14. Chen, C. N., & Lau, E. (1997, May). Chen Su Lan: Preaching through his practice. Retrieved June 5, 2016, from Trinity Annual Conference website: http://www.trac-cs.org.sg/images/pdf/boardofministry/Dr%20Chen%20Su%20Lan.pdf
15. Poon, W. O. (1968). Citations. Singapore Medical Journal, 9(3), 226. (Call no.: RSING 610.5 SMJ)
16. Chen, C. N., & Lau, E. (1997, May). Chen Su Lan: Preaching through his practice. Retrieved June 5, 2016, from Trinity Annual Conference website: http://www.trac-mcs.org.sg/images/pdf/boardofministry/Dr%20Chen%20Su%20Lan.pdf; Metropolitan YMCA Singapore. (n.d.). Overview. Retrieved June 5, 2016, from Metropolitan YMCA Singapore website: https://www.mymca.org.sg/AboutUs/Overview.aspx; Goh, R. (2007). Singapore's 'Two YMCAs': Christianity, colonialism, and ethnic fault lines. Crossroads: An Interdisciplinary Journal of Southeast Asian Studies, 18(2), 29. Retrieved from JSTOR via NLB’s eResources website: http://eresources.nlb.gov.sg/
17. Goh, R. (2007). Singapore's 'Two YMCAs': Christianity, colonialism, and ethnic fault lines. Crossroads: An Interdisciplinary Journal of Southeast Asian Studies, 18(2), 29. Retrieved from JSTOR via NLB’s eResources website: http://eresources.nlb.gov.sg/
18. Opium smoking and tuberculosis. (1931, November 5). The Straits Times, p. 16. Retrieve from NewspaperSG.
19. SATA CommHealth. (2012). The SATA story: Celebrating 65 years of caring for the community. Singapore: SATA CommHealth, p. 6. (Call no.: RSING 614.542095967 SAT)
20. New T.B. clinic. (1949, April 14). The Straits Times, p. 7. Retrieved from NewspaperSG.
21.  Rotary Club. (1940, May 20). The Straits Times, p. 10; Rotary Club officers. (1949, May 14). The Straits Times, p. 5; Rotary Club elects new president.  (1939, May 11). The Straits Times, p. 14. Retrieved from NewspaperSG.
22. Poon, W. O. (1968) Citations. Singapore Medical Journal, 9(3), 226. (Call no.: RSING 610.5 SMJ)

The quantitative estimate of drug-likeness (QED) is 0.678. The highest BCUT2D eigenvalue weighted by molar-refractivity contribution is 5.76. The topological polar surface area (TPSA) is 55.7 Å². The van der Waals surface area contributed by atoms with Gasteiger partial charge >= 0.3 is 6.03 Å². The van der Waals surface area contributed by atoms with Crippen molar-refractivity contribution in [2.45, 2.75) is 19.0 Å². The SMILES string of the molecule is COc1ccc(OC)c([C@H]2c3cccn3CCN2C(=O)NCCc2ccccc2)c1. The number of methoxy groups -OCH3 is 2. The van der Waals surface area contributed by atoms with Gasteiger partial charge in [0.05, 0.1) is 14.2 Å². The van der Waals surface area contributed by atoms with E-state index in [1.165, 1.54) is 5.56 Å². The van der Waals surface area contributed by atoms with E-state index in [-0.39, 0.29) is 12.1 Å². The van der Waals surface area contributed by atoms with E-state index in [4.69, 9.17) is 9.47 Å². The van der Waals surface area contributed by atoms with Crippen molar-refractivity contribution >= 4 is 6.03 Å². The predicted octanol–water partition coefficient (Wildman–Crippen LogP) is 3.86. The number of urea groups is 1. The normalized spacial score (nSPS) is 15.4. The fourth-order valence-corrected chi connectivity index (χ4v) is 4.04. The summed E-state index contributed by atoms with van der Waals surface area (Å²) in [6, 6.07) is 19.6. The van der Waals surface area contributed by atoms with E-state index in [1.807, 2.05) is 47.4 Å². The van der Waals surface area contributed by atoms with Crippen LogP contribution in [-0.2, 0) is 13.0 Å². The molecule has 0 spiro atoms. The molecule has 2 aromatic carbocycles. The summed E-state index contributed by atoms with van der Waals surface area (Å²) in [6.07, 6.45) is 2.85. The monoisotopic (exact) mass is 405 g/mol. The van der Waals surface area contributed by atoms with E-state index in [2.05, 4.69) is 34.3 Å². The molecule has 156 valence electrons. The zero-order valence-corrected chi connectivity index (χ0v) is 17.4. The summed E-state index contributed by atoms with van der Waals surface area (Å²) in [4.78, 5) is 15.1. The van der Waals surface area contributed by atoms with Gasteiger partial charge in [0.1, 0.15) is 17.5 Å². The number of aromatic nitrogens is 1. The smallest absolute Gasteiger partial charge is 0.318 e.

23. Poon, W. O. (1968) Citations. Singapore Medical Journal, 9(3), 226. (Call no.: RSING 610.5 SMJ)
24. Chen, C. N., & Lau, E. (1997, May). Chen Su Lan: Preaching through his practice. Retrieved June 5, 2016, from Trinity Annual Conference website: http://www.trac-mcs.org.sg/images/pdf/boardofministry/Dr%20Chen%20Su%20Lan.pdf; Goh, R. (2007). Singapore's 'Two YMCAs': Christianity, colonialism, and ethnic fault lines. Crossroads: An Interdisciplinary Journal of Southeast Asian Studies, 18(2), 29. Retrieved from JSTOR via NLB’s eResources website: http://eresources.nlb.gov.sg/; Poon, W.O. (1968). Citations. Singapore Medical Journal, 9(3), 225. (Call no.: RSING 610.5 SMJ)
25. Goh, R. (2007). Singapore's 'Two YMCAs': Christianity, colonialism, and ethnic fault lines. Crossroads: An Interdisciplinary Journal of Southeast Asian Studies, 18(2), 40. Retrieved from JSTOR via NLB’s eResources website: http://eresources.nlb.gov.sg/
26. Lee, V. (2005, Nov/Dec). Chen Su Lan Professorship: In honour of Nus centennial man. Knowledge Enterprise Online, 5(5). Retrieved June 5, 2016, from National University of Singapore website: http://cbme.nus.edu.sg/files/KE.pdf; National University of Singapore. (2015, October 2). Centre for Biomedical Ethics: About us. Retrieved June 5, 2016, from National University of Singapore website: http://cbme.nus.edu.sg/abtus/about-us.shtml
27. Award for selfless mum. (2007, April 28). The Straits Times, p. 58. Retrieved from NewspaperSG.
28. Chen, S. L. (1969). Remember pompong and Oxley Rise. Singapore: Chen Su Lan Trust. (Call no.: RCLOS 940.5481 CHE)
29. Death. (1972, May 6). The Straits Times, p. 32. Retrieved from NewspaperSG.
30. Mrs Chen dies. (1977, February 3). New Nation, p. 2. Retrieved from NewspaperSG.



The information in this article is valid as at 5 June 2016 and correct as far as we are able to ascertain from our sources. It is not intended to be an exhaustive or complete history of the subject. Please contact the Library for further reading materials on the topic.

 

Subject
Social reformers--Singapore--Biography
Community leaders
Personalities>>Biographies>>Community Leaders
People and communities>>Social groups and communities
Philanthropists--Singapore--Biography
Chen, Su Lan, 1885-1972